Mark Helfrich, Oregon head coach (2013-16)
“Not a surprise at all that he went there. I thought Washington was a place that obviously people had been highly successful at before, and it was ripe. It was a perfect time for someone like Pete to step in and have the success they’ve had.”
Petersen’s first game against Oregon as UW’s coach was in Eugene during the middle of Marcus Mariota’s Heisman Trophy season in 2014. No. 9 Oregon ran away for a 45-20 victory, and Petersen has acknowledged that the margin could have been much worse that day. Two years later, both programs were in very different spots: The Huskies, coming off the huge win over Stanford, were undefeated and ranked No. 5. Oregon, riding a three-game losing skid, was turning to true-freshman QB Justin Herbert in hopes of starting a turnaround.
Matt Lubick, Oregon offensive coordinator (2013-16)/UW receivers coach (2017)
“You look at the games (Oregon) lost going into that game, it wasn’t really because of quarterback play. That’s what makes it hard. But we thought we needed a spark, and Herbert was doing some really good things in practice. We just felt like he might give us a spark. It was just that. It wasn’t a no-brainer. We wanted to show him, hey, we’ve got confidence in you.”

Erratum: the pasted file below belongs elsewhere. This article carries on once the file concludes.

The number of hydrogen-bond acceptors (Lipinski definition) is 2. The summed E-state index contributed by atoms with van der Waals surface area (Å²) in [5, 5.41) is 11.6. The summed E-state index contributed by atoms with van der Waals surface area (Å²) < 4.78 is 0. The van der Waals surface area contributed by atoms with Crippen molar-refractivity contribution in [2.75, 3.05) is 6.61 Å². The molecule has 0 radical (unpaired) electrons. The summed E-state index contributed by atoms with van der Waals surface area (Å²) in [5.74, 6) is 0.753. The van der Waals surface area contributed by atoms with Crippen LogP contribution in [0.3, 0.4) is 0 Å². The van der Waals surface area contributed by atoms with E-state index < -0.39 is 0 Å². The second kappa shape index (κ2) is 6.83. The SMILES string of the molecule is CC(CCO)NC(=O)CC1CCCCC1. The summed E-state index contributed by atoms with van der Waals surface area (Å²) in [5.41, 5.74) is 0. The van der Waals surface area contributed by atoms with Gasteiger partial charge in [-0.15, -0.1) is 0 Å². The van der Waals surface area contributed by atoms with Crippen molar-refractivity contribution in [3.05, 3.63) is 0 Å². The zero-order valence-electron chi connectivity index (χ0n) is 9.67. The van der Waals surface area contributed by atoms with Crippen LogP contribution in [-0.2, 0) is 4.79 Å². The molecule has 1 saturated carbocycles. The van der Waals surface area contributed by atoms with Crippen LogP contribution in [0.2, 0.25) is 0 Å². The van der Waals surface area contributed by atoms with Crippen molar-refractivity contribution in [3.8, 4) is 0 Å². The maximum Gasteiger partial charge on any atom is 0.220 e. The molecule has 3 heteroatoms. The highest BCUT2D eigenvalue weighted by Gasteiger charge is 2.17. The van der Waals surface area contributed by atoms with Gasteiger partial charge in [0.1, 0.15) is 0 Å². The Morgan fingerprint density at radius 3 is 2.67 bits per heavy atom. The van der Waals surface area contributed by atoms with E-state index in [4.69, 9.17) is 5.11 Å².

Justin Herbert, Oregon quarterback
“The week went by really fast. Obviously, I was nervous and anxious and excited to get out there.”
On the game’s first play from scrimmage, Herbert was intercepted by UW All-American safety Budda Baker.
“If I could call that play over again, I would call something different. That one still haunts me.”
“Pete Kwiatkowski has done such a great job with that defense. The great thing they’ve done is they’ve been physical, and they’ve been able to get after the quarterback without really putting the secondary at risk. They’ve been very smart in how they’ve done that.”